Reviewed by Linda A. Lanz, College of William and Mary
Misumi Sadler’s book presents an extensive corpus study of the Japanese dative subject construction in which a core argument receives non-canonical case marking. The first Japanese dative subject study to use natural spoken discourse data in addition to written data, it aims to fill gaps in our understanding left by previous studies, which relied solely on constructed examples. First and foremost is the goal to explicate the discourse properties of the so-called dative subject and determine to what extent it is influenced by genre. This goal stems from S’s observation that the dative subject construction so hotly debated by syntacticians is rare in actual speech. Ultimately, S seeks to provide a usage-based account of dative NPs in Modern Japanese discourse, drawing from both discourse-pragmatic and syntactic data.
Ch. 1 introduces the dative subject construction, presents shortfalls of previous approaches in an extensive literature review, and defines the author’s theoretical approach. The dative subject construction is one in which a core argument takes dative case. S questions assumptions about the transitivity of the dative subject construction and the subjecthood of the dative-marked NP, rejecting, for example, the subject honorification test for subjecthood. S notes that based on natural discourse data, subject honorification fails as a reliable test. Finally, because linguists often claim that speech is primary while at the same time largely relying on written or constructed data, S uses a corpus of speech and natural written narrative rather than constructed data.
Ch. 2 describes the types of spoken and written data used as well as the methodology S adopts. Her Modern Japanese data are a corpus of twenty-six natural conversations and twelve contemporary Japanese novels, and her methodology is rigorous in both selection of data and coding of tokens. Both sets of data are coded for features such as register, person, sex (of speaker/author), and age (of speaker/intended reader). In Chs. 3 and 4, S examines the dative subject in Modern Japanese spoken and written discourse, respectively. S separates her written data into two groups: written narrative and written conversation.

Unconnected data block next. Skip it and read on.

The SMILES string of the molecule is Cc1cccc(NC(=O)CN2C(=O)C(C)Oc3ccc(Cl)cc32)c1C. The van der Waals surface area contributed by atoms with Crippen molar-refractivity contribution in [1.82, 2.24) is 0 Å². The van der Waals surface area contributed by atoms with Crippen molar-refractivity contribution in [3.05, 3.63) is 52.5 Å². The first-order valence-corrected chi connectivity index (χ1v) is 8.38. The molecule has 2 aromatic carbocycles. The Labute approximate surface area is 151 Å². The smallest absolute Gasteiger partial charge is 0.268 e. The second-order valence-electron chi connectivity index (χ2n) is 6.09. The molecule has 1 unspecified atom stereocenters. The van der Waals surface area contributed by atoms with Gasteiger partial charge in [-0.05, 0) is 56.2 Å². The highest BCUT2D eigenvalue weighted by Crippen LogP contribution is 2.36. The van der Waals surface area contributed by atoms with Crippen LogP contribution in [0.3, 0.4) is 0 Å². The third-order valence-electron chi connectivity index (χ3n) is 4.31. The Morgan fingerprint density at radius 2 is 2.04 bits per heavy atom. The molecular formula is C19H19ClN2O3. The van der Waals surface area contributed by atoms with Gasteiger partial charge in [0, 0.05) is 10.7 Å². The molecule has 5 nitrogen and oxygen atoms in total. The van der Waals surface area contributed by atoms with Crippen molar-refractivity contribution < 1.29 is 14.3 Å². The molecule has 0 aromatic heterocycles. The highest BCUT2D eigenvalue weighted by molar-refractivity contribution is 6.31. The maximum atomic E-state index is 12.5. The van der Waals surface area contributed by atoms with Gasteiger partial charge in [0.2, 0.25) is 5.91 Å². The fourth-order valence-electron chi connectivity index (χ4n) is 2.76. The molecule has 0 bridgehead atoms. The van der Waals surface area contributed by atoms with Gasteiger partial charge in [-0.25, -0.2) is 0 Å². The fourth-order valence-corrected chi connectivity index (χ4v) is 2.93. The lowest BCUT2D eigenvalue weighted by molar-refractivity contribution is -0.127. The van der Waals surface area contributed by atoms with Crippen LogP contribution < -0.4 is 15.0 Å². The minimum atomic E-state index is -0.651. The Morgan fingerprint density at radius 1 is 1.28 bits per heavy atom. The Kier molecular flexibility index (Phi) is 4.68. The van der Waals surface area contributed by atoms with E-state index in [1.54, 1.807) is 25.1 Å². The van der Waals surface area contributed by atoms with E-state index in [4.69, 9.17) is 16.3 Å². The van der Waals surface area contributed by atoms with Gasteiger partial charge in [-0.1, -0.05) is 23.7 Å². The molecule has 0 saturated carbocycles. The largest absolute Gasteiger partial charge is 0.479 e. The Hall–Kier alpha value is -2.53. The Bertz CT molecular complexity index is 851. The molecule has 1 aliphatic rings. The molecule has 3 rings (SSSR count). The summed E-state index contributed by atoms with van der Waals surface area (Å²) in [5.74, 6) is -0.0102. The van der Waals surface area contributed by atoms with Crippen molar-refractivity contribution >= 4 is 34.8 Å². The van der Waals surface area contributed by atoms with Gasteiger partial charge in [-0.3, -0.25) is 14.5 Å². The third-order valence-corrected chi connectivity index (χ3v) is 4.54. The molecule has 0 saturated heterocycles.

In Ch. 5, S presents diachronic data on the origin and development of the dative subject construction, using Old Japanese and Classical Japanese texts from the seventh to the twentieth centuries. She begins with the assumption that dative subjects arose when the dative marker ni broadened its semantic scope from stative locative NPs to include human referents via metonymy. S is as rigorous with her pre-modern texts as she is with her modern data, with one small exception: S counts all tokens of ni in pre-modern Japanese as a case marker, ignoring the multiple diachronic sources of Modern Japanese ni (such as the Old Japanese defective verb n-i ‘to be-INF’).
Ch. 6 reiterates the results of the previous chapters and works them into a coherent data-oriented theory of the dative subject construction. In this, S succeeds admirably, demonstrating that the dative subject construction is highly pragmatically oriented in Japanese discourse. Not only is it exceedingly rare in spoken Japanese, but previous researchers made many faulty assumptions about its usage, for which S presents data to address in detail.
This book is an excellent example of adopting a usage-based approach in syntax. S has demonstrated the necessity of natural data in syntactic description and, in doing so, has contributed greatly to corpus linguistics, Japanese syntax and semantics, and diachronic linguistics.